Section 37(da) DDA (in part):
"any person who is found in possession of— (i) 15 grammes or more in weight of heroin...shall be presumed, until the contrary is proved, to be trafficking in the said drug..."
When both these presumptions work together, you can see how easy it is to be found guilty of trafficking and then sentenced to death. An example of how the double presumptions work is:
Your friend hands you his bag to hold while you are at a club. Suddenly, a police raid happens and 20 grams of heroin is found in that bag. You will be charged with drug trafficking because the authorities would immediately presume that the bag you are holding is yours and that you had intended to traffic the drugs.
However, an important point to note is that these presumptions are rebuttable. "Rebuttable" in this sense means that the presumptions stand until you prove to the court otherwise. For instance, in the example above, the presumption of possession can be rebutted if your friend's wallet and ID also happened to be in the bag, providing an argument that the bag does not actually belong to you.
The good news is the law has changed!
Image from dpj0.wordpress.com
While many of us think that the mandatory death penalty has always been around in Malaysia, it is actually not. It was actually only introduced in 1983 as part of the government's war on drugs. Despite that, statistics have shown that the number of people arrested for drug trafficking has increased over the years. This means that the mandatory death sentence has not been effective in curbing drug trafficking.
After the realisation that harsher punishments do not equate to lesser the crime, the Malaysian Cabinet has agreed to remove the mandatory death sentence and on November 30th, 2017, Parliament voted to remove it as well. This move has been widely accepted by humanitarian bodies as well as some Malaysian politicians.
“If it is wrong to take someone’s life, then the Government should not do it either. It’s ironic and not correct...No criminal justice system is perfect. You take a man’s life and years later, you find out that another person did the crime. What can you do?” - Datuk Seri Nazri Abdul Aziz, in an interview with The Star, 29 August 2010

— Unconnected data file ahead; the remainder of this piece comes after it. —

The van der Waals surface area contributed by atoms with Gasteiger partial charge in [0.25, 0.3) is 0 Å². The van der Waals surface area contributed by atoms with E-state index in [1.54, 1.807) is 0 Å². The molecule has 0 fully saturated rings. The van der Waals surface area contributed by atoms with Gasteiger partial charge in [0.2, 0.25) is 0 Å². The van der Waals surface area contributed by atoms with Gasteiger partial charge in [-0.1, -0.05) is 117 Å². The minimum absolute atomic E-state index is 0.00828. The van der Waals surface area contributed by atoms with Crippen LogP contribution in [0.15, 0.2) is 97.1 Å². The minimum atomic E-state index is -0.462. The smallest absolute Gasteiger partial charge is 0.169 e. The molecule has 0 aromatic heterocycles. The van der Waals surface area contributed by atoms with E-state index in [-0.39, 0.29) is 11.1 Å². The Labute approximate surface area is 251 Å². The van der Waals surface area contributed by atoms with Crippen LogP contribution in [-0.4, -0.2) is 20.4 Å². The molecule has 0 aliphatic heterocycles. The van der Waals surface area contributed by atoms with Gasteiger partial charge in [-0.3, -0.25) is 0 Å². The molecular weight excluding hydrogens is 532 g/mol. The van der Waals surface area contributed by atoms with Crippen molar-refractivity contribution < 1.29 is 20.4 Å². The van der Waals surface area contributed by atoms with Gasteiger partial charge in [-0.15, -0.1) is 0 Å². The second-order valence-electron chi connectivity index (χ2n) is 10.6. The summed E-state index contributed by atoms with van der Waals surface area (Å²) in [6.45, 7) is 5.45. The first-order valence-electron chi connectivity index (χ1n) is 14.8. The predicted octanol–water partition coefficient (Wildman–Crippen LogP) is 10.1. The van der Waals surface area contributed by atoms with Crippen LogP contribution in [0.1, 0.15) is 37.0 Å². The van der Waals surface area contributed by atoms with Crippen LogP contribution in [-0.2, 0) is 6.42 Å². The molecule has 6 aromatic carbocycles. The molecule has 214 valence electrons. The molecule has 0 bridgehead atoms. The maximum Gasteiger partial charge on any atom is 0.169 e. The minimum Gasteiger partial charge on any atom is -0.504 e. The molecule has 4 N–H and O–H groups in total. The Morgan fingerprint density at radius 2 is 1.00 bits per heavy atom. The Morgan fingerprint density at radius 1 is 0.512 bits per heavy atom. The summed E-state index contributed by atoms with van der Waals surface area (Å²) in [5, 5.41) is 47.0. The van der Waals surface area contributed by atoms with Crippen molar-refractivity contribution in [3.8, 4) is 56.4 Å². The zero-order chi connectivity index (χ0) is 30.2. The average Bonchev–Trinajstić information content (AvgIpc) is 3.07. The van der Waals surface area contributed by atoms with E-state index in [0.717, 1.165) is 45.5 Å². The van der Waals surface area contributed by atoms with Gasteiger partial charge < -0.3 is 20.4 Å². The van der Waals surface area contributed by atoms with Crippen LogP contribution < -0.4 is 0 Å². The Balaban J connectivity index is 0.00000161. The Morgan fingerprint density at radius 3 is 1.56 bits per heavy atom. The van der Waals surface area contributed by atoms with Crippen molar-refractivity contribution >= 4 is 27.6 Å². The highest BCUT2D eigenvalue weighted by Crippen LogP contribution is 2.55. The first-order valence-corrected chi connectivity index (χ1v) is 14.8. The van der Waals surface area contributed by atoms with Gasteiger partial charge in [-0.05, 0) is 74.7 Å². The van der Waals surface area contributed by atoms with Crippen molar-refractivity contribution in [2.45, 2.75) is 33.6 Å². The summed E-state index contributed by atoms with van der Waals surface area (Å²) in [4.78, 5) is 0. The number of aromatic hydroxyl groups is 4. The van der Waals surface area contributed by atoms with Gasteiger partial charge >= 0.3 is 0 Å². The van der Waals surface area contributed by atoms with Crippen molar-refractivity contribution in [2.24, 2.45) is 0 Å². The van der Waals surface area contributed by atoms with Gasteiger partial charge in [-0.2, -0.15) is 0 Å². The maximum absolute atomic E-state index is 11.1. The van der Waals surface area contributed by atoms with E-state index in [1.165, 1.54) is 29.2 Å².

And as we mentioned earlier because of an October 2018 announcement by Law Minister Liew Vui Keong, even if judges give out or has given out death sentences, the carrying out of those sentences will be stopped.
Oh, and the updates don’t end there. As of the time of writing (5th April 2019), the Federal Court announced that the double presumption for drug trafficking in the Dangerous Drugs Act has been struck out. This is due to the fact that, the double presumption goes against the presumption that everyone is innocent until proven guilty – a right that’s available in Article 5(1) of the Federal Constitution.
What does this mean for drug traffickers?
Australian Maria Exposto was arrested at KLIA for drug trafficking. Image from abc.net.au
Given that there’s a halt to carrying out of the death sentences for now, those found guilty of trafficking drugs will now be looking forward to a long stay in prison.
Secondly, those on trial for drug trafficking will now have an easier time proving their defence. Which also means that the prosecution has more work to put in, if they want to prove a person is guilty of trafficking. But this doesn’t mean that the prosecution has to go beyond their duty, they have to prove drug trafficking like they have to prove any other crime; the prosecution has the duty to prove that someone is guilty beyond reasonable doubt.
But whatever happens, removing the double presumption doesn’t mean that drug traffickers will go unpunished. It is still possible for the prosecution to prove a drug trafficker is guilty, they just have to do it according to constitutional principles.
Nevertheless, it is always wise to exercise caution such as not leaving your bags unattended in public areas or not to accept packages from strangers.